This will create a new share. Create share 'corporate'? [yes/no] yes
bstnA(gbl‐ns‐vol‐shr[medco~/vol~corporate])# ...
CLI Shortcut into gbl-ns-vol-shr Mode
You can reach gbl-ns-vol-shr mode from gbl mode by typing the name of
the namespace, volume, and share in the same command. From gbl mode,
you can use this syntax:
namespace namespace‐name volume vol‐path share share‐name
where
namespace-name identifies the namespace,
vol-path is the volume name, and
share-name is the share.
For example, this command sequence reaches the “medco~/vol~corporate”
share with a single command:
bstnA(gbl)# namespace medco volume /vol share corporate
bstnA(gbl‐ns‐vol‐shr[medco~/vol~corporate])# ...
Listing Filer Shares
It is convenient to show the available back-end-filer shares as you add them
into a direct volume. Filer shares are configured from Network-Attached
Storage (NAS) filers or file servers with Direct-Attached Storage (DAS).
Use the show exports external-filer ... shares command to show a filer’s
8-8
Adding a Share
shares using the external-filer name assigned at the ARX. This is very
similar to the show exports host command described in Chapter 5,
Examining Filers:
show exports external‐filer filer shares [user username windows‐domain domain | proxy‐user proxy]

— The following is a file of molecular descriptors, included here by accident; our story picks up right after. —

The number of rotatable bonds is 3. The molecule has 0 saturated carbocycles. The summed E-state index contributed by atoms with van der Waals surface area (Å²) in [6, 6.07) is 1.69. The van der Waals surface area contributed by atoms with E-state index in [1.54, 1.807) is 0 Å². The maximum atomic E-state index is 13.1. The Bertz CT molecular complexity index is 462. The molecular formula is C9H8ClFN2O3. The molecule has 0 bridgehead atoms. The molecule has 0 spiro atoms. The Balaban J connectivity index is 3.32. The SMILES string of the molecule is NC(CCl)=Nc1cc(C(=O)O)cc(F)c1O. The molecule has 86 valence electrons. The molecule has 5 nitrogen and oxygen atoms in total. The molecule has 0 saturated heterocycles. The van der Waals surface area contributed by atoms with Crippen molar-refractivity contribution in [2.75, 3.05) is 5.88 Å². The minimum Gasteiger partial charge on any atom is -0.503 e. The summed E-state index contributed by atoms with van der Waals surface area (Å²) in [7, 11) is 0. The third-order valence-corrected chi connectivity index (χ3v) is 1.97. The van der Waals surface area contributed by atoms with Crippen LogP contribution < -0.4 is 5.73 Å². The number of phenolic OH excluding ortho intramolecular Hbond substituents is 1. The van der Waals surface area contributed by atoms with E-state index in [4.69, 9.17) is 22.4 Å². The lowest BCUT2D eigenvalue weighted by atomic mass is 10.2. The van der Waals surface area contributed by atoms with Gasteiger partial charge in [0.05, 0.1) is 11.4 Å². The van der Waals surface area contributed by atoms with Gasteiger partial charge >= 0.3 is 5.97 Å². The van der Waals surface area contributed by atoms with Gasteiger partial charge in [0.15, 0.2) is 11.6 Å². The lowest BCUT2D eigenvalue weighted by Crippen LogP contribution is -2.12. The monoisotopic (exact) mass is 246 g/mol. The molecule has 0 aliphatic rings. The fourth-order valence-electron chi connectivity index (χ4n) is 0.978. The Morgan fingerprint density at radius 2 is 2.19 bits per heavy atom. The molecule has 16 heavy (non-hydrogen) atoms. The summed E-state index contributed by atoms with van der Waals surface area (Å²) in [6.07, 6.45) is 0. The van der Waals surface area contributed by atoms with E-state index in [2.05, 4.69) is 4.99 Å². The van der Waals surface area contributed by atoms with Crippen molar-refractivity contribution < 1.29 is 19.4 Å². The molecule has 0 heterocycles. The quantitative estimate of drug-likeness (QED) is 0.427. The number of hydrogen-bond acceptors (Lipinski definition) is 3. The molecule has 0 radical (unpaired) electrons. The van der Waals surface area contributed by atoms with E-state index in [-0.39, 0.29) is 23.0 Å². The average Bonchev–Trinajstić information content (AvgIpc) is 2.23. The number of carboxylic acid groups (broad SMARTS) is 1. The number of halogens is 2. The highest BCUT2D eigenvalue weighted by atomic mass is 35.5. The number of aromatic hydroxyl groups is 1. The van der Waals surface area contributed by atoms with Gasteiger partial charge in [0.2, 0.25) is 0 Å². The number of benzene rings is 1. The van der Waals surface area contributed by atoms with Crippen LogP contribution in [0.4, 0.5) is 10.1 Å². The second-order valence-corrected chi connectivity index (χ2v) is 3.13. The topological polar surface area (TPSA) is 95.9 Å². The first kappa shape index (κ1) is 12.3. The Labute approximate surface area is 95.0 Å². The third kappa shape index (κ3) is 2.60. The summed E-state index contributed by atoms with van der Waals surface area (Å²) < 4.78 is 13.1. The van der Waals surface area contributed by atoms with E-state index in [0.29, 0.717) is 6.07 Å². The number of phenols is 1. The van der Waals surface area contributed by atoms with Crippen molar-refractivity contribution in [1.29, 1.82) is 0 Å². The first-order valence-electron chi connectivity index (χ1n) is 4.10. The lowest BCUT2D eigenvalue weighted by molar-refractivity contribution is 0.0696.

where
filer (1-1024 characters) is the external filer’s name, as displayed in
show external-filer (see Listing External Filers, on page 6-18),
username (optional, 1-32 characters) is a Windows username (for
CIFS shares),
domain (optional, 1-1024 characters) is the above user’s Windows
domain, and
proxy (1-32 characters) is an alternative to the username/domain
credentials. This the name of the proxy-user configuration, as
shown by the show proxy-user command (see Listing All Proxy
Users, on page 3-7).
The output shows NFS shares if no user or proxy-user is specified, and CIFS
shares if a user or proxy-user is specified:
• The NFS table shows each export and the NIS netgroup(s) (shown as IP
addresses and wildcards) that can access the share. For an export to be
eligible for inclusion in the volume, all proxy-IP addresses must be on
this list.
• The CIFS table shows two disk-space measures and the serial number for
the storage volume behind the share. If two shares have the same serial
number, they are assumed to be shares for the same storage volume on
the filer.
For example, the following command shows the NFS shares on the “das8”
external filer:
bstnA(gbl)# show exports external‐filer das8 shares
Export probe of filer "das8" at 192.168.25.25
Shares:
NFS
Read Write Space
Path (Owner) Status Size Size Total Avail FSID Access
‐‐‐‐‐‐‐‐‐‐‐‐‐‐‐‐‐‐‐‐‐‐‐‐‐‐‐‐‐‐‐‐‐ ‐‐‐‐‐‐‐ ‐‐‐‐‐‐ ‐‐‐‐‐‐ ‐‐‐‐‐‐ ‐‐‐‐‐‐ ‐‐‐‐‐‐‐‐ ‐‐‐‐‐‐